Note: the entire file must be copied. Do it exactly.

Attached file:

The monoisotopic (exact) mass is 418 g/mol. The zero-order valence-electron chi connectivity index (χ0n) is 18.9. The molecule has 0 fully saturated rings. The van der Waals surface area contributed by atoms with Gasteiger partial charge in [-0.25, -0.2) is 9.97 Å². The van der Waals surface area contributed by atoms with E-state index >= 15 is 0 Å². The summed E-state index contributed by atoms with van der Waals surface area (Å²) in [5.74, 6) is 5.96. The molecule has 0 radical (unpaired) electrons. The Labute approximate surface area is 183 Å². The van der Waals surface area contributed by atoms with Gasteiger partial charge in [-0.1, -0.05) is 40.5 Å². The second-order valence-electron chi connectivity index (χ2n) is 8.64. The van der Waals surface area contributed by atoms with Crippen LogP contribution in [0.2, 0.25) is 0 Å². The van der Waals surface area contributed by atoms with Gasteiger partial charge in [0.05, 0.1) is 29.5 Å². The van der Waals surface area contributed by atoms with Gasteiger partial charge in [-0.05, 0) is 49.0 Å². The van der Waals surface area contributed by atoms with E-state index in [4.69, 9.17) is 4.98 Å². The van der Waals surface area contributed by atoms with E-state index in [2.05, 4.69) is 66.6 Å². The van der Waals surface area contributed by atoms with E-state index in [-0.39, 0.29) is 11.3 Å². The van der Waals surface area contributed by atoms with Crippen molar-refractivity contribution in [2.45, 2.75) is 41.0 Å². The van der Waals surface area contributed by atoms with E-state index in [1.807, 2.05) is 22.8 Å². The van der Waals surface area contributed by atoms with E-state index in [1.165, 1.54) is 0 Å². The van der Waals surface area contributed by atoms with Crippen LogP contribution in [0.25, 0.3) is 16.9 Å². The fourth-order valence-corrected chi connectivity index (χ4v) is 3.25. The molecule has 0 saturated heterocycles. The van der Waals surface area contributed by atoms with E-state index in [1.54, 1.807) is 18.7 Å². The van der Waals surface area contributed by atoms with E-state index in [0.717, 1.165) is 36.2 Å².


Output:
The monoisotopic (exact) mass is 418 g/mol. The zero-order valence-electron chi connectivity index (χ0n) is 18.9. The molecule has 0 fully saturated rings. The van der Waals surface area contributed by atoms with Gasteiger partial charge in [-0.25, -0.2) is 9.97 Å². The van der Waals surface area contributed by atoms with E-state index >= 15 is 0 Å². The summed E-state index contributed by atoms with van der Waals surface area (Å²) in [5.74, 6) is 5.96. The molecule has 0 radical (unpaired) electrons. The Labute approximate surface area is 183 Å². The van der Waals surface area contributed by atoms with Gasteiger partial charge in [-0.1, -0.05) is 40.5 Å². The second-order valence-electron chi connectivity index (χ2n) is 8.64. The van der Waals surface area contributed by atoms with Crippen LogP contribution in [0.2, 0.25) is 0 Å². The van der Waals surface area contributed by atoms with Gasteiger partial charge in [0.05, 0.1) is 29.5 Å². The van der Waals surface area contributed by atoms with Gasteiger partial charge in [-0.05, 0) is 49.0 Å². The van der Waals surface area contributed by atoms with E-state index in [4.69, 9.17) is 4.98 Å². The van der Waals surface area contributed by atoms with E-state index in [2.05, 4.69) is 66.6 Å². The van der Waals surface area contributed by atoms with E-state index in [-0.39, 0.29) is 11.3 Å². The van der Waals surface area contributed by atoms with Crippen molar-refractivity contribution in [2.45, 2.75) is 41.0 Å². The van der Waals surface area contributed by atoms with E-state index in [1.807, 2.05) is 22.8 Å². The van der Waals surface area contributed by atoms with E-state index in [1.165, 1.54) is 0 Å². The van der Waals surface area contributed by atoms with Crippen LogP contribution in [0.25, 0.3) is 16.9 Å². The fourth-order valence-corrected chi connectivity index (χ4v) is 3.25. The molecule has 0 saturated heterocycles. The van der Waals surface area contributed by atoms with E-state index in [1.54, 1.807) is 18.7 Å². The van der Waals surface area contributed by atoms with E-state index in [0.717, 1.165) is 36.2 Å².